The Reserve Bank of India (the RBI) established the framework for borrowing by Indian companies through the issuance of Indian Rupee (INR) denominated, US dollar (USD) settled bonds overseas (Masala Bonds) through its September 2015 circular, which has been further amended on 13 April 2016 and 16 February 2017 (together, the “Masala Bonds Framework”). The Masala Bonds Framework is also contained and summarised in paragraph 3 of the RBI’s January 2016 Master Direction on External Commercial Borrowings (the ECB Master Direction). Our initial client alert on the Masala Bonds framework is available here. Our subsequent client alert on the Masala Bonds framework is available here.

On 7 June 2017, the RBI issued a circular amending the regulatory framework for Masala Bonds (the June 2017 Amendment). The June 2017 Amendment requires all eligible entities that wish to issue such bonds to approach the RBI’s Foreign Exchange Department in relation to any proposal to issue Masala Bonds.

Set out below is a summary of the other key changes made pursuant to the June 2017 Amendment.

Recognised investors

Entities which are classified as a related party within the meaning of Ind-AS 24 will not be eligible anymore to invest in Masala Bonds. This effectively limits any intra-group transactions in relation to these instruments.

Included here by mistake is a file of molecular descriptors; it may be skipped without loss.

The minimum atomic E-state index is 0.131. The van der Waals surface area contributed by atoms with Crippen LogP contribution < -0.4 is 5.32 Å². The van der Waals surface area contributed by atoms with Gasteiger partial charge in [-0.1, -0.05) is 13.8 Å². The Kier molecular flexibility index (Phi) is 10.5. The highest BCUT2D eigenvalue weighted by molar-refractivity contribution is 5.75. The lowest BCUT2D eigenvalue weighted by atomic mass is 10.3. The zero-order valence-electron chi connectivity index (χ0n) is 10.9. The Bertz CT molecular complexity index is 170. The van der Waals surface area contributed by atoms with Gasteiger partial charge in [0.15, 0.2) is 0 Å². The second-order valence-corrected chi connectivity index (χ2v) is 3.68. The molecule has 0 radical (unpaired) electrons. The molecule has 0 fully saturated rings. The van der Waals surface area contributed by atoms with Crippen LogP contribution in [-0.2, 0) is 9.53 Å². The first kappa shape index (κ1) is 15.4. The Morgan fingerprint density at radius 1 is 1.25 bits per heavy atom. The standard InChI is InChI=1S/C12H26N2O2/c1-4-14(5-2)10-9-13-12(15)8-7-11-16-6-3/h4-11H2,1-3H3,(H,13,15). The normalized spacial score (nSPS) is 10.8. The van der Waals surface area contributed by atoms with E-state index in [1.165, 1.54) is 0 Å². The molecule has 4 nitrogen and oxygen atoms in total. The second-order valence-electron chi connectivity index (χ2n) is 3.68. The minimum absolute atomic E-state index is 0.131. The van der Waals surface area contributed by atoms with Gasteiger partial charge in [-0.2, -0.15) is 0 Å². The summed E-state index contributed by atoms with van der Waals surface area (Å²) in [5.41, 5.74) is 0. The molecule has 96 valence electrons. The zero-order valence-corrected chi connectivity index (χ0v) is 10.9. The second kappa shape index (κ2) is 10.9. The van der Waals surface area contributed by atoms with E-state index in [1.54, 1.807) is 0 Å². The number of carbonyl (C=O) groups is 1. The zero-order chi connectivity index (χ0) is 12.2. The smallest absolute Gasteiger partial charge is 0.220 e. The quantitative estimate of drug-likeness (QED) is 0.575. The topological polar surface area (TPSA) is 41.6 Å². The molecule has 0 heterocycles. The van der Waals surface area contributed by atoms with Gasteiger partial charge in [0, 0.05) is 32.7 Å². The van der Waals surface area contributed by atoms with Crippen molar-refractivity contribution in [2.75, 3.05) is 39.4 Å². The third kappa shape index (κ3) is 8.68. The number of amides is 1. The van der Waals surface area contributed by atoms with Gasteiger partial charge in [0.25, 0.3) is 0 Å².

Maturity period

The minimum maturity period for Masala Bonds, which was earlier reduced to a period of three years from five years in order to increase the marketability of Masala Bonds, has been amended again. Pursuant to the June 2017 Amendment, the minimum maturity period for Masala Bonds up to an INR equivalent of USD 50 million in a financial year will be three years. The minimum maturity period for Masala Bonds above an INR equivalent of USD 50 million in a financial year will be five years.

All-in-cost ceiling

The all-in-cost ceiling for Masala Bonds was earlier required to be commensurate with prevailing market conditions. Rather than a prescriptive ceiling approach (as is the case with non-Rupee external commercial borrowings), such an approach was helpful in determining the pricing for these bonds.

Masala Bonds are now subject to an all-in-cost ceiling, which must be 300 basis points over the prevailing yield of Government of India securities of corresponding maturity.

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